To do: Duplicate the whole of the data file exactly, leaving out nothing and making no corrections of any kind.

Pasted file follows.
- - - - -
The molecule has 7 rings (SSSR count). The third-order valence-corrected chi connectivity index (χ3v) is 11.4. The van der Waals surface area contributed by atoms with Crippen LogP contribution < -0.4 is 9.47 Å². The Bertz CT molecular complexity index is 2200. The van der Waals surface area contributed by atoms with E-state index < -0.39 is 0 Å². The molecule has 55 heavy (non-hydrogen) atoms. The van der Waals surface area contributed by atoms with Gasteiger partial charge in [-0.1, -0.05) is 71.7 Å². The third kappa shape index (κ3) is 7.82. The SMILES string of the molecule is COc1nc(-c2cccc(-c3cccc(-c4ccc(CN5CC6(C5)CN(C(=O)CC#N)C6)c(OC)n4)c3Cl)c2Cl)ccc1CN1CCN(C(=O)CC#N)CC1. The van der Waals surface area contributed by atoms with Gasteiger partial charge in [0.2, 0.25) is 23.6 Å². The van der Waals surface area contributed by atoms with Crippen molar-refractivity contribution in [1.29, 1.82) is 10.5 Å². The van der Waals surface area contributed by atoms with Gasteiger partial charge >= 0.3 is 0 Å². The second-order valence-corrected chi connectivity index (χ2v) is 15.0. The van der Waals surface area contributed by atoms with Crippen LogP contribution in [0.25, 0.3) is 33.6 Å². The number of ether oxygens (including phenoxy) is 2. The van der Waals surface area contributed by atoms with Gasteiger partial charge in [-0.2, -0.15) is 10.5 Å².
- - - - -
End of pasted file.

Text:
The molecule has 7 rings (SSSR count). The third-order valence-corrected chi connectivity index (χ3v) is 11.4. The van der Waals surface area contributed by atoms with Crippen LogP contribution < -0.4 is 9.47 Å². The Bertz CT molecular complexity index is 2200. The van der Waals surface area contributed by atoms with E-state index < -0.39 is 0 Å². The molecule has 55 heavy (non-hydrogen) atoms. The van der Waals surface area contributed by atoms with Gasteiger partial charge in [-0.1, -0.05) is 71.7 Å². The third kappa shape index (κ3) is 7.82. The SMILES string of the molecule is COc1nc(-c2cccc(-c3cccc(-c4ccc(CN5CC6(C5)CN(C(=O)CC#N)C6)c(OC)n4)c3Cl)c2Cl)ccc1CN1CCN(C(=O)CC#N)CC1. The van der Waals surface area contributed by atoms with Gasteiger partial charge in [0.2, 0.25) is 23.6 Å². The van der Waals surface area contributed by atoms with Crippen molar-refractivity contribution in [1.29, 1.82) is 10.5 Å². The van der Waals surface area contributed by atoms with Gasteiger partial charge >= 0.3 is 0 Å². The second-order valence-corrected chi connectivity index (χ2v) is 15.0. The van der Waals surface area contributed by atoms with Crippen LogP contribution in [0.25, 0.3) is 33.6 Å². The number of ether oxygens (including phenoxy) is 2. The van der Waals surface area contributed by atoms with Gasteiger partial charge in [-0.2, -0.15) is 10.5 Å².